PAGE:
France’s fears displayed in the Treaty of Versailles

The Treaty of Versailles was an extremely punitive solution to officially end of WWI. The response of the Triple Entente at the end of the war is not surprising; these countries lost so many soldiers during the war that the true level of pain and suffering is difficult to understand today. France especially blamed Germany for the loss of almost an entire generation, literally and figuratively. The toll of war and the use of new and dangerous technologies ravaged farmland as they became battlefields. It is not surprising that these countries wanted retribution for all of the suffering they had already endured and would continue to endure. The other strong motivation behind the treaty was to ensure that Germany would be unable to start another war. France wanted Germany to pay for all of the suffering it had caused, but also wanted to ensure that she would not be subject to another German attack.

It is surprising, however, that the treaty punished Germany for the Franco-Prussian War. The war was fought and won in 1871—almost half a century before. The bitterness and fear of a German invasion into France pervaded any sense of fairness and justice. The treaty included articles that targeted Prussian actions at the end of the Franco-Prussian War, “The High Contracting Parties, recognizing the moral obligation to redress the wrong done by Germany in 1871 both to the rights of France and to the wishes of the population of Alsace and Lorraine, which were separated from their country in spite of the solemn protest of their representatives at the Assembly of Bordeaux” (Treaty of Versailles, Article 49). France had been invaded two times in less than 50 years by her neighbor to the east. These two wars had traumatized the French and, therefore, they wanted to see “justice” delivered.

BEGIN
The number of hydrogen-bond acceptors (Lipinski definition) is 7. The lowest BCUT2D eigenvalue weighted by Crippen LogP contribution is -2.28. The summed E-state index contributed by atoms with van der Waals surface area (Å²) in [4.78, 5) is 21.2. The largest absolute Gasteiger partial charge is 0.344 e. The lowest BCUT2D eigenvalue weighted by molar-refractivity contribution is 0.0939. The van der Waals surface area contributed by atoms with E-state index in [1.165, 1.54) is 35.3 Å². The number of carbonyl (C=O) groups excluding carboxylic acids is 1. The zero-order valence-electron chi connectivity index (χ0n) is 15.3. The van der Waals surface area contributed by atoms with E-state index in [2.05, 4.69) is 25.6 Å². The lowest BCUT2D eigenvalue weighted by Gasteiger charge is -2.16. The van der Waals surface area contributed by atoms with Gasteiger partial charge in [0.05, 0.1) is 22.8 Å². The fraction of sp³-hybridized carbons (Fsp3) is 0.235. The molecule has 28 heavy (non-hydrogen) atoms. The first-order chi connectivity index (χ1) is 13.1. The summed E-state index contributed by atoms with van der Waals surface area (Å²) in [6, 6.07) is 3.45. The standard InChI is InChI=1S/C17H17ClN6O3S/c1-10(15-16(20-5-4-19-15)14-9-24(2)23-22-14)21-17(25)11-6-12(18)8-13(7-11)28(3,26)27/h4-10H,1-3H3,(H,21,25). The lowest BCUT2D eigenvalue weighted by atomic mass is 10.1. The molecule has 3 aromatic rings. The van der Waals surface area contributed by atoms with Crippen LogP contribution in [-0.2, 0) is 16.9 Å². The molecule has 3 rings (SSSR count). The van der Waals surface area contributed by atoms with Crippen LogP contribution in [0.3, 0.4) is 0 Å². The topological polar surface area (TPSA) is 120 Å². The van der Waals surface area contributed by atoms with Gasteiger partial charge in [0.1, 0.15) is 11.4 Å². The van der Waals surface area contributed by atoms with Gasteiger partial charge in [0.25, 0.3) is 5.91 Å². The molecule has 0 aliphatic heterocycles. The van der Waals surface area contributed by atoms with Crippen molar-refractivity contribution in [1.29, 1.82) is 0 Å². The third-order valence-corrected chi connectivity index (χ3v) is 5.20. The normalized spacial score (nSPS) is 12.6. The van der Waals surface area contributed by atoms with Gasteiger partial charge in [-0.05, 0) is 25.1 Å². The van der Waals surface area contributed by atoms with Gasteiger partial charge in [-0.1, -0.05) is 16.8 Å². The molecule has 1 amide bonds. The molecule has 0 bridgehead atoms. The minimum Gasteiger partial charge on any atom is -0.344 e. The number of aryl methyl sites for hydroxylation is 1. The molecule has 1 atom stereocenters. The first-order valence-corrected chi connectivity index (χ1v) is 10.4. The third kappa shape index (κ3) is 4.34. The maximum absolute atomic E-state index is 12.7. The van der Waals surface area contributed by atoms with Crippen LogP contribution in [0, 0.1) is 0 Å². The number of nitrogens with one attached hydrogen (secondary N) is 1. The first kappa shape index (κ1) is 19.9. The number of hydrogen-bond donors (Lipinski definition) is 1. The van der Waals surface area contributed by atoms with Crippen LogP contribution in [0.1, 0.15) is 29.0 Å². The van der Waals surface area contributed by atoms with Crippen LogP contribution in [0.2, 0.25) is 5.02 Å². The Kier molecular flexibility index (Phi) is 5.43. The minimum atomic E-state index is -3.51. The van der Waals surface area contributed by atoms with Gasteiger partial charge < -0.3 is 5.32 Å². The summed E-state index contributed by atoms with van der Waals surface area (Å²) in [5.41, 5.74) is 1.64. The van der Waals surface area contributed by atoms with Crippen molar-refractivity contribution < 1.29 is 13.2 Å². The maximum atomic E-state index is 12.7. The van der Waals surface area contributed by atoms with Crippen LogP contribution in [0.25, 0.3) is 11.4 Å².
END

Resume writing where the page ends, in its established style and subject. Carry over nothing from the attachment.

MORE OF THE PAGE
It is interesting to note that this fear of German force did not ease in France with all of the Treaty’s stipulations about the size of the German Army. The French had an incredible sense of “puissance” at the end of the war because they had finally defeated their archrival after the humiliation of 1871. This “puissance” did not fully reassure the French and the government quickly worked to further secure the country. The Maginot Line was constructed to prevent another German invasion because, according to French thought, it was inevitable. Mazower points out in Chapter 2 of Dark Continent that this line of defense would prove to be completely ineffective at the start of WWII.

In attempting to protect themselves from the might and ambitions of Germany, the French pushed the international community to accept such a punitive treaty. Many historians have argued, however, that this treaty may have indirectly led to the success of Hitler’s propaganda and his rise to power, leading to France’s next defeat as a result of another German invasion.